Tucker Sno-Cat Corp. is the oldest successful manufacturer of motorized snow vehicles in the world.
Because Sno-Cats are operated in areas as harsh as the Antarctic, they must be extremely durable and reliable. Using Autodesk Algor Mechanical Simulation software for FEA and MES, Tucker simulates the motion of parts and validates the quality of their designs.
Images courtesy of Tucker Sno-Cat Corp.
Involved in the first motorized crossing of the Antarctic, Tucker also invented the four-track vehicle design, which features superior traction, stability, safety, and climbing ability.
Tucker designs digital prototypes of its vehicles with Autodesk Inventor and validates designs through finite element analysis (FEA) and mechanical event simulation (MES) using Algor Mechanical Simulation software. These sophisticated tools enable Tucker to perform complex simulations to assess the performance of designs in the harshest environments. With these design tools, Tucker has been able to:
• Produce fewer physical prototypes before manufacturing parts
• Reduce engineering change orders by 80%
• Use materials more efficiently, cutting waste and material costs
• Realize 50-60% cost savings by performing FEA and MES in-house
• Cut the product development cycle from as long as two years to six months
These design methods grew from a need to meet customer needs for custom vehicles more quickly. “A customer may want to change the deck size or mount a special plow blade or forklift attachment,” says Albert Allen, mechanical designer at Tucker. “To get the sale, we need to model how it will look and work in a few hours.”
Since bringing FEA in-house for analyzing components like these structural elements, Tucker saves up to 60% of cost and time for design validation.
One of the earliest adopters of Digital Prototyping, Tucker uses a single digital model throughout its product development process. Designers use Autodesk Inventor software to sketch concepts and create complete 3D models of their Sno-Cats. Electrical engineers refer to the model to determine requirements for the wiring systems they design. Engineers then validate the design using Algor Mechanical Simulation for FEA and MES. Finally, the company’s manufacturing vendors rely on the same digital model to produce parts exactly as designed.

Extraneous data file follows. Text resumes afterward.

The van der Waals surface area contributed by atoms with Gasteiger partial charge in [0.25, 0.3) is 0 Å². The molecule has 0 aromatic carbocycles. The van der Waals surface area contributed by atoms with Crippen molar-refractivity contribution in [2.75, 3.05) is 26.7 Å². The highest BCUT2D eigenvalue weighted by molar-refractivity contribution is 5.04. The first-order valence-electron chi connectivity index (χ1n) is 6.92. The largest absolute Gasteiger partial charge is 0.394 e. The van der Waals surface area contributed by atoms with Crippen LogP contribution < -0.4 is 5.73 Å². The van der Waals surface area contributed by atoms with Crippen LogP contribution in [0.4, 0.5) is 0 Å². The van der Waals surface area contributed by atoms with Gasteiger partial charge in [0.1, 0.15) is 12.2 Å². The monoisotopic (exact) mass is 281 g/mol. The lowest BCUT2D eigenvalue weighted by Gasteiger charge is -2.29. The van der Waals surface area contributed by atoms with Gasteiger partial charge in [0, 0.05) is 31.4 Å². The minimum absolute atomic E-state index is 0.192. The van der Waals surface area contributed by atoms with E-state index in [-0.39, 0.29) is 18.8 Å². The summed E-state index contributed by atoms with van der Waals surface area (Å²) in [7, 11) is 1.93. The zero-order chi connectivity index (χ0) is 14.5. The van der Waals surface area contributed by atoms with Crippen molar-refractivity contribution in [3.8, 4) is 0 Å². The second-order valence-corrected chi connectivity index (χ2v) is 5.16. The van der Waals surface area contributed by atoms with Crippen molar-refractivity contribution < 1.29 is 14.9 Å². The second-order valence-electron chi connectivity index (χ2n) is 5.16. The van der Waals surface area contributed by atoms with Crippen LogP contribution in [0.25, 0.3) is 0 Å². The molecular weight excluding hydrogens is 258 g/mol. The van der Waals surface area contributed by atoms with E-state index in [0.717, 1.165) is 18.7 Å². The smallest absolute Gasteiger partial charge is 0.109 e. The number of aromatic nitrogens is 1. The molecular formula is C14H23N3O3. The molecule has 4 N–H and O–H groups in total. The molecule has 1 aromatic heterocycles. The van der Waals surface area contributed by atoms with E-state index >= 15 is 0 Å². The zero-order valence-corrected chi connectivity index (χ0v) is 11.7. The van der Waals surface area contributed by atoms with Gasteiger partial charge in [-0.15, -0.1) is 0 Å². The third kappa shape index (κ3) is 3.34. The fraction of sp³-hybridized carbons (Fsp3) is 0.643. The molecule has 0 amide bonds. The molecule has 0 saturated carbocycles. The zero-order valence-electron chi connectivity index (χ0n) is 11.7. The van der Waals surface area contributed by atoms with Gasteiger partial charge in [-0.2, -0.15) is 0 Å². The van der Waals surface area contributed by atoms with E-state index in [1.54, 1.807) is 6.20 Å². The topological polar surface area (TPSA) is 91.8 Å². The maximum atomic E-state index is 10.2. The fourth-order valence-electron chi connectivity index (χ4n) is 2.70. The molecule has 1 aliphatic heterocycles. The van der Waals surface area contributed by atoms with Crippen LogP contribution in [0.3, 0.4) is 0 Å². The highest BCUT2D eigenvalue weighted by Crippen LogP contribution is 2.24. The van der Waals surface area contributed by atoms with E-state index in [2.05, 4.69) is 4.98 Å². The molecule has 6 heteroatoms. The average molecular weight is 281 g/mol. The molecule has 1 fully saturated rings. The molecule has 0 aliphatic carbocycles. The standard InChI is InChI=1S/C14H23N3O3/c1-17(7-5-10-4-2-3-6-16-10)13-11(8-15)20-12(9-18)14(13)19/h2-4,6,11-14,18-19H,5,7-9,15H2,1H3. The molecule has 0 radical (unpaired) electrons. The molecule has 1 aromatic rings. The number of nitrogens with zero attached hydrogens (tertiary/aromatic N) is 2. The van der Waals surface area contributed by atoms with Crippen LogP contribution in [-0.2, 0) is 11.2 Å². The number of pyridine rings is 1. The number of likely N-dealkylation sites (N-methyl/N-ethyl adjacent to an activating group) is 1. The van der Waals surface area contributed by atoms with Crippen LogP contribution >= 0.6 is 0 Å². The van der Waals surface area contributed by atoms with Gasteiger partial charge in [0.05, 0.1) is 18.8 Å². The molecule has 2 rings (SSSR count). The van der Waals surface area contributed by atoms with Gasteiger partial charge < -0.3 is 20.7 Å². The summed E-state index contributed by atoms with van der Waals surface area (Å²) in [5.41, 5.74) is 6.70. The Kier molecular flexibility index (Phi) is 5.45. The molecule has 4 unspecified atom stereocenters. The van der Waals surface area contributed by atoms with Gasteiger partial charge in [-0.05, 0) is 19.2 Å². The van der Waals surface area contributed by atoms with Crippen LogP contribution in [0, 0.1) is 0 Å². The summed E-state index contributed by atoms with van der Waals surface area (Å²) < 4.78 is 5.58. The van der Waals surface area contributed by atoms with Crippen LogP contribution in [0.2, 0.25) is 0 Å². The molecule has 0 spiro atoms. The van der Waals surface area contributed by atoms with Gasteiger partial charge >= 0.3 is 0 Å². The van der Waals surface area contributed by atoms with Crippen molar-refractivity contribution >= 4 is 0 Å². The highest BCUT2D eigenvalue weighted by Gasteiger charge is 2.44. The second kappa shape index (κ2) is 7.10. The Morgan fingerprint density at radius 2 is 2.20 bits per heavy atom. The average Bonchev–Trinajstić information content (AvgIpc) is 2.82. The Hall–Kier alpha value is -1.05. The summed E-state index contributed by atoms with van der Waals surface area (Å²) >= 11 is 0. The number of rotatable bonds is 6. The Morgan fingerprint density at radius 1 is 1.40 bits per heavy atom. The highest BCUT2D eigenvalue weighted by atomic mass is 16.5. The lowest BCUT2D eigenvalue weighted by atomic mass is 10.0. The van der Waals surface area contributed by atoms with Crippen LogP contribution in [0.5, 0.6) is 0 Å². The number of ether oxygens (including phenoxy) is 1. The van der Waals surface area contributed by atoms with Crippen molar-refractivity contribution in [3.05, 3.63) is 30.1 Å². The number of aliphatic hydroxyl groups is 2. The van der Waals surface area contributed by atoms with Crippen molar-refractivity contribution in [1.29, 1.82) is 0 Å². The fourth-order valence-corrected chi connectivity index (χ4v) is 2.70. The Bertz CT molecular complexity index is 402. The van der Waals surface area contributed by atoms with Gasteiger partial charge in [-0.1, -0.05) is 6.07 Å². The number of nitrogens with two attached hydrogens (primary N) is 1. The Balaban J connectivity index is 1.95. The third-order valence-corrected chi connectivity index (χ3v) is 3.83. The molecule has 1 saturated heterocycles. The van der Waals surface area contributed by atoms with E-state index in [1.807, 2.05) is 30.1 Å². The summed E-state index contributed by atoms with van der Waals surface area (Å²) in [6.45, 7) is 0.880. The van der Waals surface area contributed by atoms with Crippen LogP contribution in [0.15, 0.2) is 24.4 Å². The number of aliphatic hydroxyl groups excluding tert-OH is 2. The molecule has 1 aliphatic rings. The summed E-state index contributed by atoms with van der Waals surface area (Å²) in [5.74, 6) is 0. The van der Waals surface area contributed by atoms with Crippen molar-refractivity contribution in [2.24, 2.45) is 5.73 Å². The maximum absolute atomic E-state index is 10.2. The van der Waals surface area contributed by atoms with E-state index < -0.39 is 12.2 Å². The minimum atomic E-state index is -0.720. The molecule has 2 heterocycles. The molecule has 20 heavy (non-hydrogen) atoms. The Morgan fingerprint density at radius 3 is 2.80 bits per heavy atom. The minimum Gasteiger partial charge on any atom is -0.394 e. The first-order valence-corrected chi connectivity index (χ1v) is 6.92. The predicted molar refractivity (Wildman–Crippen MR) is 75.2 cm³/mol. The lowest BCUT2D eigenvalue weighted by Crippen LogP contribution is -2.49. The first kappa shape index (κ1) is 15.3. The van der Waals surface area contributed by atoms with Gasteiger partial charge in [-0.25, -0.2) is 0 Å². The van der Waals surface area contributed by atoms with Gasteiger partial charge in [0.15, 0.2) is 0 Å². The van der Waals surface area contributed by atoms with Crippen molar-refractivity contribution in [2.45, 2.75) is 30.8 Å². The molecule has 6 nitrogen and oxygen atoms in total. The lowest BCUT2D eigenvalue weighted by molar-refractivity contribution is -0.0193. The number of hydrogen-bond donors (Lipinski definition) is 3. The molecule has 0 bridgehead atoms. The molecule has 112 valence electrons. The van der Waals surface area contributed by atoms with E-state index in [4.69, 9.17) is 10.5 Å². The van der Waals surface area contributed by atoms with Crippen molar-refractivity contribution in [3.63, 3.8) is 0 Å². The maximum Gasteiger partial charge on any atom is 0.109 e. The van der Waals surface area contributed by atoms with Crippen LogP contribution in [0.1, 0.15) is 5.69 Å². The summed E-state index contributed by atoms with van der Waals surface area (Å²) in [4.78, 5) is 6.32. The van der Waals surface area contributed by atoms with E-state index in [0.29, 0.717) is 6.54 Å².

Whether it’s used to tailor an existing vehicle or design an entirely new Sno-Cat, Autodesk software helps Tucker produce designs rapidly. Designers can easily reuse existing part designs, such as engines, steering columns, radiators, and axles. When they create new parts, designers work in an intuitive 3D environment-using functional tools that automate and speed up many routine design tasks.
The advantages of Digital Prototyping couldn’t be clearer for Tucker. It decreases the need for costly physical prototypes and reduces engineering change orders late in the development cycle. It also helps the company minimize material waste and avoid recreating designs from scratch every time there is a change.
Because Tucker vehicles are operated in areas as harsh as the Antarctic, they must be extremely durable and reliable. Using Mechanical Simulation software for FEA and MES, Tucker simulates the motion of parts and validates the quality of their designs-faster than ever before. For example, rather than outsourcing FEA on its roll-over protective structures, Tucker performs the analysis more efficiently and cost-effectively in-house.
Analysis and simulation time has also dropped drastically since Tucker started using Algor several years ago. “By bringing FEA and MES in-house, we’ve slashed both the time and cost for design validation by 50-60%,” concludes Allen. “The bottom line is that Autodesk supports our ability to innovate quickly and cost-effectively.”
Filed Under: Digital manufacturing, FEA software, Simulation, Software